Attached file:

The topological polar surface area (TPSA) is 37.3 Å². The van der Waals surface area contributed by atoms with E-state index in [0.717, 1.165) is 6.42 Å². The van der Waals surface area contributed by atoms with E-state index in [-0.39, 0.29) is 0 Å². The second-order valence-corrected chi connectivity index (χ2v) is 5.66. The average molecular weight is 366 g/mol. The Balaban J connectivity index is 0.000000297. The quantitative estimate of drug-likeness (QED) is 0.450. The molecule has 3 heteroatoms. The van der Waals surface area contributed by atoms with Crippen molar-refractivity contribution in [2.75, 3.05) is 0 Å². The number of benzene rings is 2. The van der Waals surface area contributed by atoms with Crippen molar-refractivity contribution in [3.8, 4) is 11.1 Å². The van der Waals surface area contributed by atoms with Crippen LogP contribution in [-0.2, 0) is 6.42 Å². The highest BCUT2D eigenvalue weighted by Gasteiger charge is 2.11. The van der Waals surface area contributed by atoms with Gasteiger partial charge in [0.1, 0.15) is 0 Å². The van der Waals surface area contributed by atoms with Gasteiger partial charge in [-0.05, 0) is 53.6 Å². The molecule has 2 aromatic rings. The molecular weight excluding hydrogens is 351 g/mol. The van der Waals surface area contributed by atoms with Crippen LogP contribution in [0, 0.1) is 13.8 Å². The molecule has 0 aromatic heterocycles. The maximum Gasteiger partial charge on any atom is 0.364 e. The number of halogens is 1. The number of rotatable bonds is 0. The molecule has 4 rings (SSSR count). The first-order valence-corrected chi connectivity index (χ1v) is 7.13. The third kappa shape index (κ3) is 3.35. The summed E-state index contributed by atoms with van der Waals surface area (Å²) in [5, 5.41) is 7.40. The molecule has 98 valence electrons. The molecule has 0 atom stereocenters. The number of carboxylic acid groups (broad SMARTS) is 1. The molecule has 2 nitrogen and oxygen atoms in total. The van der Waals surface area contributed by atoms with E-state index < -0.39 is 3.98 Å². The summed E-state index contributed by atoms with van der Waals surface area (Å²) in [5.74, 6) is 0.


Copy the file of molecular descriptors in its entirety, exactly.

The topological polar surface area (TPSA) is 37.3 Å². The van der Waals surface area contributed by atoms with E-state index in [0.717, 1.165) is 6.42 Å². The van der Waals surface area contributed by atoms with E-state index in [-0.39, 0.29) is 0 Å². The second-order valence-corrected chi connectivity index (χ2v) is 5.66. The average molecular weight is 366 g/mol. The Balaban J connectivity index is 0.000000297. The quantitative estimate of drug-likeness (QED) is 0.450. The molecule has 3 heteroatoms. The van der Waals surface area contributed by atoms with Crippen molar-refractivity contribution in [2.75, 3.05) is 0 Å². The number of benzene rings is 2. The van der Waals surface area contributed by atoms with Crippen molar-refractivity contribution in [3.8, 4) is 11.1 Å². The van der Waals surface area contributed by atoms with Crippen LogP contribution in [-0.2, 0) is 6.42 Å². The highest BCUT2D eigenvalue weighted by Gasteiger charge is 2.11. The van der Waals surface area contributed by atoms with Gasteiger partial charge in [0.1, 0.15) is 0 Å². The van der Waals surface area contributed by atoms with Gasteiger partial charge in [-0.05, 0) is 53.6 Å². The molecule has 2 aromatic rings. The molecular weight excluding hydrogens is 351 g/mol. The van der Waals surface area contributed by atoms with Crippen LogP contribution in [0, 0.1) is 13.8 Å². The molecule has 0 aromatic heterocycles. The maximum Gasteiger partial charge on any atom is 0.364 e. The number of halogens is 1. The number of rotatable bonds is 0. The molecule has 4 rings (SSSR count). The first-order valence-corrected chi connectivity index (χ1v) is 7.13. The third kappa shape index (κ3) is 3.35. The summed E-state index contributed by atoms with van der Waals surface area (Å²) in [5, 5.41) is 7.40. The molecule has 98 valence electrons. The molecule has 0 atom stereocenters. The number of carboxylic acid groups (broad SMARTS) is 1. The molecule has 2 nitrogen and oxygen atoms in total. The van der Waals surface area contributed by atoms with E-state index < -0.39 is 3.98 Å². The summed E-state index contributed by atoms with van der Waals surface area (Å²) in [5.74, 6) is 0.